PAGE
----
Corbin gave a slow nod. Proctor Teri had been teaching down the hall when she heard Adam scream. Found him in the fetal position on the floor, vomiting. Tylar was sitting up with a couple buttons popped and her skirt ripped off. Corbin still couldn’t believe she hadn’t been expelled from the Institute that very day. It wasn’t like his father to show leniency.

 

“How long was he out of commission?” Chase asked.

 

“Over a month. Dr. Kale had to bring in a surgeon. He’s lucky he didn’t lose a ball.”

 

“Wow, she nailed him. But Adam’s story doesn’t line up. The student that file describes is the epitome of cooperation. I mean, she excelled through first- and second-year in the course of a year. A year!”

 

“Some students complete courses early.”

 

“Yeah, by a few months. Satisfying a year’s worth of skills in six? Twice?” Chase shook his head. “No way.”

 

“So, the handlers in charge of the trainers realized she was advancing.” He wished Chase would let it go.

 

No such luck. “You don’t understand. She would have had to impress them enough to excuse her from half of two curricula. It’s unheard of, which makes her a goddamn unicorn. Something catastrophic must have screwed things up.”

 

Or the catastrophe happened when she was sixteen, and she was still acting out. Or maybe that was his conscience kicking the piss out of him again. His father swore those memories were wiped during the two years she spent in seclusion. She may have thought he reminded her of someone, but she obviously couldn’t place him. It stung.

 

“Adam and Mary insisted he stuck to the approved training.” Corbin folded his arms. There were cameras in every pleasure room according to Chase, but they were only on if a trainer or a student was suspected of stepping out of line. Both Adam and Tylar’s behavior records were clean prior to the kick. “The handlers never intervened, so if it was Adam’s fault, then the cameras weren’t on. She was the one punished.”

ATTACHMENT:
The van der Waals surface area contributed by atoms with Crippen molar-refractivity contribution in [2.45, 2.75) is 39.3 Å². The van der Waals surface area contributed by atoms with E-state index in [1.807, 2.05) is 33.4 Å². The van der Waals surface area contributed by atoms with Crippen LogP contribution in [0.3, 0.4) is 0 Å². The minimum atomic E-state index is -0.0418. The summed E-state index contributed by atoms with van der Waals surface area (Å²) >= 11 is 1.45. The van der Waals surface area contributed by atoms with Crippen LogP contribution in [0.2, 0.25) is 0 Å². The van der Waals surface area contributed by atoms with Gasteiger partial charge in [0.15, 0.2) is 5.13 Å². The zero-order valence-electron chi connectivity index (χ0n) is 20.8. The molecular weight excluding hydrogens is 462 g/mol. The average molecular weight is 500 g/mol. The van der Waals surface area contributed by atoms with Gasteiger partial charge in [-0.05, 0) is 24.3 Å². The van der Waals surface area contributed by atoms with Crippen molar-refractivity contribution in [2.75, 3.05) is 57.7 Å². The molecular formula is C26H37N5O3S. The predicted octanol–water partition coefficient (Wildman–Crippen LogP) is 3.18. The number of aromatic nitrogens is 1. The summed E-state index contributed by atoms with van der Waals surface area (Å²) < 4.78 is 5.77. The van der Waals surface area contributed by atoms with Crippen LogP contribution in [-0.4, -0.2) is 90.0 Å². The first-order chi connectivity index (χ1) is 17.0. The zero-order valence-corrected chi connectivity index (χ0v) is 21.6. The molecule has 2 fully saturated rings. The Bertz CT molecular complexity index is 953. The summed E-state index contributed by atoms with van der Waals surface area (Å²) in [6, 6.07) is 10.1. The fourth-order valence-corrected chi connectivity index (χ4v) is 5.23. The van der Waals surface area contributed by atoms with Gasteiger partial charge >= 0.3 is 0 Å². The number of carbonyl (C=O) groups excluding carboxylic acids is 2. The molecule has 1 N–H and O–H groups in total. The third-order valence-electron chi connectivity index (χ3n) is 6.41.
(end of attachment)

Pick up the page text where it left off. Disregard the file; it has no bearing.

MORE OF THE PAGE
“All I know is that she’d never done it before, and it hasn’t happened since. The kid they assigned next completed the curriculum without injury.”

 

Corbin grunted. “Gross understatement. When it came time for her to transfer, Lance begged to go with her. The Institute denied the request, so he tried to fail her.”

 

“Word spreads fast through those barracks. I imagine Jay heard all about what happened with her previous trainers. One racked in the nuts, the other somehow bespelled. Imagine how that looks to a kid with the mentality of a high school freshman.”

 

Good point. The kid might be eighteen, but most of those boys wind up trapped inside the Institute from the age of sixteen, unable to leave. Already high school dropouts, they receive less education than the girls and are used in much the same way. None of them could be called emotionally mature. “You think he’s scared of her.”

 

“Uh, yeah. I’m not joking about the unicorn. Essentially skipping a year ahead in skills, and with what happened with Lance? It’s unheard of. They assign two or three girls per trainer to keep those hotheads from getting attached. The chances of him becoming obsessed like that should be next to nil. That girl must be something else.”

 

Oh, she was. “In any case, I’ve instructed Proctor Teri to stop taking in girls. The underage sector will no longer graduate into skills.”

 

“Really?”

 

“Why are you surprised?” It’s not like he was taking an active role in running the place since he took over. All he did was reject bids on students before going back to ignoring its existence. Which brought up another problem. How did he expect to liquidate Cellar Institute if he couldn’t bring himself to sell a single student?

 

“I just never expected you would shut it down. In a dysfunctional sort of way, Cellar Institute is your heritage.”